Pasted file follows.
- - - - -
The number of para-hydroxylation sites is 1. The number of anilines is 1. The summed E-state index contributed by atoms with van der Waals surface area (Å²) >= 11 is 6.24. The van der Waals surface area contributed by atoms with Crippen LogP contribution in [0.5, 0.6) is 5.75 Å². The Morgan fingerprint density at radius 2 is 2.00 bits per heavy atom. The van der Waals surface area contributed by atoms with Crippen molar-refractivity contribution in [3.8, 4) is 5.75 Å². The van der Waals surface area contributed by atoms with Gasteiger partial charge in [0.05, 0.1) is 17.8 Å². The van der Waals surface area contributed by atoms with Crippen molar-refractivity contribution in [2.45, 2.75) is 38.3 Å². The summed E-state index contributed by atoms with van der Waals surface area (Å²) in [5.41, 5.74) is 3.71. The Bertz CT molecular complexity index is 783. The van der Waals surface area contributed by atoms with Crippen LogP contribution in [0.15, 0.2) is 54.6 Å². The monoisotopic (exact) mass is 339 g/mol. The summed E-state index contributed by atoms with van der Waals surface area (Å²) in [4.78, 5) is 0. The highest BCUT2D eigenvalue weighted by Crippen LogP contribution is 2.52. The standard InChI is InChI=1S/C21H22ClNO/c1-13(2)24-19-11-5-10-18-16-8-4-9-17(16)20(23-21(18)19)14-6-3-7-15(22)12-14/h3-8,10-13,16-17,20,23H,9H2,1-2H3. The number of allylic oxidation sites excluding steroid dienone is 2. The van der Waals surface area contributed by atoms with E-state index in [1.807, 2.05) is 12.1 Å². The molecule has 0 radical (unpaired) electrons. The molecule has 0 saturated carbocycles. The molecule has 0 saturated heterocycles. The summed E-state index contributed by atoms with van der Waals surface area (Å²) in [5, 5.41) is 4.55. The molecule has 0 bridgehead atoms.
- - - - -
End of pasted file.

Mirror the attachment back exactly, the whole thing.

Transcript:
The number of para-hydroxylation sites is 1. The number of anilines is 1. The summed E-state index contributed by atoms with van der Waals surface area (Å²) >= 11 is 6.24. The van der Waals surface area contributed by atoms with Crippen LogP contribution in [0.5, 0.6) is 5.75 Å². The Morgan fingerprint density at radius 2 is 2.00 bits per heavy atom. The van der Waals surface area contributed by atoms with Crippen molar-refractivity contribution in [3.8, 4) is 5.75 Å². The van der Waals surface area contributed by atoms with Gasteiger partial charge in [0.05, 0.1) is 17.8 Å². The van der Waals surface area contributed by atoms with Crippen molar-refractivity contribution in [2.45, 2.75) is 38.3 Å². The summed E-state index contributed by atoms with van der Waals surface area (Å²) in [5.41, 5.74) is 3.71. The Bertz CT molecular complexity index is 783. The van der Waals surface area contributed by atoms with Crippen LogP contribution in [0.15, 0.2) is 54.6 Å². The monoisotopic (exact) mass is 339 g/mol. The summed E-state index contributed by atoms with van der Waals surface area (Å²) in [4.78, 5) is 0. The highest BCUT2D eigenvalue weighted by Crippen LogP contribution is 2.52. The standard InChI is InChI=1S/C21H22ClNO/c1-13(2)24-19-11-5-10-18-16-8-4-9-17(16)20(23-21(18)19)14-6-3-7-15(22)12-14/h3-8,10-13,16-17,20,23H,9H2,1-2H3. The number of allylic oxidation sites excluding steroid dienone is 2. The van der Waals surface area contributed by atoms with E-state index in [1.807, 2.05) is 12.1 Å². The molecule has 0 radical (unpaired) electrons. The molecule has 0 saturated carbocycles. The molecule has 0 saturated heterocycles. The summed E-state index contributed by atoms with van der Waals surface area (Å²) in [5, 5.41) is 4.55. The molecule has 0 bridgehead atoms.